Joan Torres, a famous travel blogger from Spain, the author of “Against the Compass” has posted a practical illustrated article on his website about visiting Uzbekistan. AGAINST THE COMPASS is an alternative travel blog, which aims at helping people to travel the most unusual and off the beaten track destinations.
The author has created and explained 75 detailed useful tips for travelers that are planning on visiting Uzbekistan, the Pearl of Central Asia, based on his trip and experience to the ancient country of the Great Silk Road.
The blogger says that once used to be a hermetic country with very strict visa policies for foreigners, Uzbekistan is slowly opening its borders to show the world the majesty of what used to be the core and center of the ancient Silk Road, a country filled with impressive shrines, mosques and perfectly shaped old cities.
He also mentions that Uzbekistan is, by far, the most tourist-friendly country in Central Asia and an unmissable destination for sightseeing city lovers, because this is what Uzbekistan is mainly about.
“However, this ex-Soviet Republic has many bureaucratic and cultural peculiarities, which you are highly recommended to know well in advance. In this Uzbekistan travel guide, we will go through all of them, so here is a list of 70 useful tips for traveling to Uzbekistan” says Joan Torres.
The author further describes in details the current visa rules in Uzbekistan for foreigners, mentioning the list of countries that can get 30 days free visa upon arrival at the airport, as well as the rest of the countries who are not privileged to get a visa upon arrival, explaining in details the new e-visa application process for those foreigners.
Joan Torres also reminds that Uzbekistan was recently considered as one of the 20 safest destinations in the world, as it has one of the lowest crime rates in the world, besides a high level of security, especially in the capital Tashkent. He says travelers would be totally fine, including solo female travelers specifically.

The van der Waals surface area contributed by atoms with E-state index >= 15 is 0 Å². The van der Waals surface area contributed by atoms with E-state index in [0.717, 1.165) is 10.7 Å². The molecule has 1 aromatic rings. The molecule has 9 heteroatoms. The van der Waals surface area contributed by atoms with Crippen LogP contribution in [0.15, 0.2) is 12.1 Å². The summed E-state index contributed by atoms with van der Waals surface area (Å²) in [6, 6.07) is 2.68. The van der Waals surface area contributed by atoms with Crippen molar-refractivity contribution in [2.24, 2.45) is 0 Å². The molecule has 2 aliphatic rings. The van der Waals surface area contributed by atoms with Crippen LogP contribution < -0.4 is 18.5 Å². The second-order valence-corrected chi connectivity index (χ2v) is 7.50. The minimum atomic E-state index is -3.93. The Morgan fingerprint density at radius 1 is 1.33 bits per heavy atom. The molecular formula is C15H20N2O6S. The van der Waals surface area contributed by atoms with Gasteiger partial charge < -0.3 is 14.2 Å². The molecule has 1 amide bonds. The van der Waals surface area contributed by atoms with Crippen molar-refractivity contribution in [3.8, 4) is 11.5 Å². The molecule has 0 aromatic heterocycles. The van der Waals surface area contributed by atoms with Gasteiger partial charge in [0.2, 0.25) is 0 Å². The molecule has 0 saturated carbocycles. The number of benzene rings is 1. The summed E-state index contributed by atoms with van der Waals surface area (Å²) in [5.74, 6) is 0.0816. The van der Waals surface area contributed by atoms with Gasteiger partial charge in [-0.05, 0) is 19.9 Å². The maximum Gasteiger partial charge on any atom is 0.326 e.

The blogger says that there are loads of ATMs everywhere, highlighting that before there were very few ATMs that accepted international cards that allowed to withdraw very small amounts of money, but this has changed and you can just use them normally. “With an international card, you can only withdraw USD, which you need to exchange at the bank. This way, they can charge you commission twice and by the way, when you withdraw, the commission is 1%” – as quoted in the article.
Regarding travel expenses in the country, traveling in Uzbekistan was evaluated as very affordable, with some basic costs posted in the article for travelers, such as accommodation, meals in restaurants, taxi prices, and train tickets.
“Most people are Uzbeks, but as in the whole Central Asia, you also find plenty of people from their neighboring countries, including Russians, Kyrgyz, Kazakhs, and Tajiks. People in Uzbekistan are so ethnically mixed but, whereas Kyrgyz and Kazakh people have stronger Mongolian features, and Tajiks and Turkmens more of a Persian look, I would say that Uzbeks are something in between”.
“Uzbekistan is the core of the Silk Road: Uzbekistan is synonymous with the Silk Road, a country which is home to the three most important Silk Road cities, Samarkand, Bukhara, and Khiva. Timeless mosques and historical buildings define a characteristic skyline in every city, Uzbekistan has been the main stopover for countless civilizations traveling east and west, while exchanging goods, ideas, and knowledge. Traveling in Uzbekistan and strolling downs its bazaars and old cities is like going back to the past”.
“The most majestic shrines and buildings I have ever seen – From the imposing Registan to the cute, old city of Khiva, Uzbekistan is the perfect destination for travelers interested in stunning Islamic architecture. Who would guess that the streets of the ancient Silk Road cities of Uzbekistan were filled with plenty of touristic shops, selling things from typical souvenirs to traditional local handicrafts, something unseen in Central Asia” - that is how the author describes tourism in Uzbekistan.
Uzbekistan is also praised in the guidebook for its delicious variety of fruits and having much better restaurant options than in the neighboring countries, even for international cuisine.
The accommodation, including hotels, guest houses and hostels are evaluated for being both affordable at a wide range, as well as mid-range and luxury hotels also being available as an option. for those who wish.
As the last tip in his guidebook, the author highly recommends trains for traveling in Uzbekistan from one city to another, finding them running regularly and being very comfortable. And of course, Tashkent Metro is highlighted among the recommended list of transport for being a delightful masterpiece.